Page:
3. Optimize Your Pages for Local SEO
Your school’s name should not be the name of your meta title. Say you’re drafting a meta title for your homepage. The meta title could be “music lessons in Cleveland” followed by your school name. On your piano page, you can use “Piano lessons in Cleveland” and then your school name. Don’t put Cleveland unless your school is really located in Cleveland.
Running Facebook and Instagram Ads
Facebook and Instagram ads are obviously popular marketing tools and tactics to use right now. I would test different ads. You can do general ads when you’re marketing for your music school, but targeted ads are ideal when you’re promoting music lessons for specific instruments.
1. Create Targeted Ads
Let’s say the piano is the most popular instrument in your school. You can run ads for your piano lessons. It’d be great if you could run an ad for each instrument, but Facebook ads that are designed to target parents that are looking for a specific instrument are going to resonate with them in a way that ads for general music lessons won’t.
2. Identify Which Ads Perform Better
Not that running ads for general music lessons is a bad idea, but it’s important to test multiple ads at once and see which ones perform better. This way, you can invest your money into the higher-performing ones and turn the lower-performing ads off.
3. Create a Sense of Urgency in Your Facebook Ads
A great thing to do with Facebook ads is to run a promotion with a deadline. This promotion that I’m referring to is going to apply to all different marketing channels. For example, when you include a deadline in this copy “Enroll in lessons by August 20 and get 50% off,” that deadline creates urgency. As I’m going to talk in a moment about email marketing, you’re going to be able to play up that deadline and motivate people to take action with that deadline.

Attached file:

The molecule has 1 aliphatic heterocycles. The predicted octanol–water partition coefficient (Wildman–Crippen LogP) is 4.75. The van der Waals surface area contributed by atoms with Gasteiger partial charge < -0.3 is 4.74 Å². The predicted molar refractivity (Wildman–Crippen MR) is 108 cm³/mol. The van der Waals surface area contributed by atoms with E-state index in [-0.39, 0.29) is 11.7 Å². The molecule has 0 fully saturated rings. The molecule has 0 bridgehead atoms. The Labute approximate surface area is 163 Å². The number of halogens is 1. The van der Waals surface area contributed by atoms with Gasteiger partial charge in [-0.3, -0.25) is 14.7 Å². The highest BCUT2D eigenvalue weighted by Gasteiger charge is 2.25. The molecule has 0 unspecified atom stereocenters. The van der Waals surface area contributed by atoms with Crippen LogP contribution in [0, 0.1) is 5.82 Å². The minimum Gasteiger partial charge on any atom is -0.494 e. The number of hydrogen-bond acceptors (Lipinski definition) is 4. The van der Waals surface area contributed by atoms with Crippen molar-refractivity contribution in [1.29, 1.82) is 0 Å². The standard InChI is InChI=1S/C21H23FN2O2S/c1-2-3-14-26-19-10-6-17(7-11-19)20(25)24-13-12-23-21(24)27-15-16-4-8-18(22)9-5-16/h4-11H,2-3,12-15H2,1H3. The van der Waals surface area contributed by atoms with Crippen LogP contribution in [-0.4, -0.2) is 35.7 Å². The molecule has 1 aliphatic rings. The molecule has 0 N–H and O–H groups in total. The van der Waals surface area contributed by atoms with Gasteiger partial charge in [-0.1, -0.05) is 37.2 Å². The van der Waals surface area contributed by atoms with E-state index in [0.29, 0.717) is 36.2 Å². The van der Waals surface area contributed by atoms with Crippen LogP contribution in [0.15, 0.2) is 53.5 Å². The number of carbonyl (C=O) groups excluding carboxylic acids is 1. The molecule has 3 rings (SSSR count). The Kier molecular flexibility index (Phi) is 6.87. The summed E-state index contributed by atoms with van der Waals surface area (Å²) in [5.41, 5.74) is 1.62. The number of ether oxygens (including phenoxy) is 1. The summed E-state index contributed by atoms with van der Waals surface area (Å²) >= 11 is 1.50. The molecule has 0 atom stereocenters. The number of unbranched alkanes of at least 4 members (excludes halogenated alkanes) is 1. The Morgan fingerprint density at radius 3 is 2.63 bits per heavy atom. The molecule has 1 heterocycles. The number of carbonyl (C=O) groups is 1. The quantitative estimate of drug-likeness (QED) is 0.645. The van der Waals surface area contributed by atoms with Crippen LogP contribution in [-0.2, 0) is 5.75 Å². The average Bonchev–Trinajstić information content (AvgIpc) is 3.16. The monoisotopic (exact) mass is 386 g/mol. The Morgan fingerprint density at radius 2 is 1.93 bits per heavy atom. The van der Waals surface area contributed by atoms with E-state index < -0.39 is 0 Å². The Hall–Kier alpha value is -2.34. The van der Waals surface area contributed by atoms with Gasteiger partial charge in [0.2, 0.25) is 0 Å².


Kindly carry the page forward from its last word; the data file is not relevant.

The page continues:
4. An Easy and Effective Strategy
You could sweeten the promotion with not only 50% off. Prize giveaways are one of the great ways to level up your music school’s fall marketing. You can say, “If you take advantage of this promotion, you’re gonna be entered into a draw to win a free electric guitar or a free computer.” Just something big.
This gets people more excited about enrolling now. If you aren’t sure what kind of giveaway is going to be appealing to people, run a survey of your current families in your school. Ask them, “Hey, we’re thinking of having a giveaway. One’s a laptop. One’s a free guitar. One’s a gift card to Guitar Center or to Amazon. Which one as a parent would you find the most appealing?” Asking them will help you kind of gauge which giveaway items should you include in your drawing.
Marketing Emails for Dropouts and Inactive Students
I want to talk about marketing to people that dropped out for the summer; people that dropped out last fall and last spring; people that were in your fall lessons in ‘22 and then dropped out during that season; people that dropped out during your spring or your winter-spring session; and people that weren’t dropping out because of summer.
1. Segment Your Contacts into Specific Groups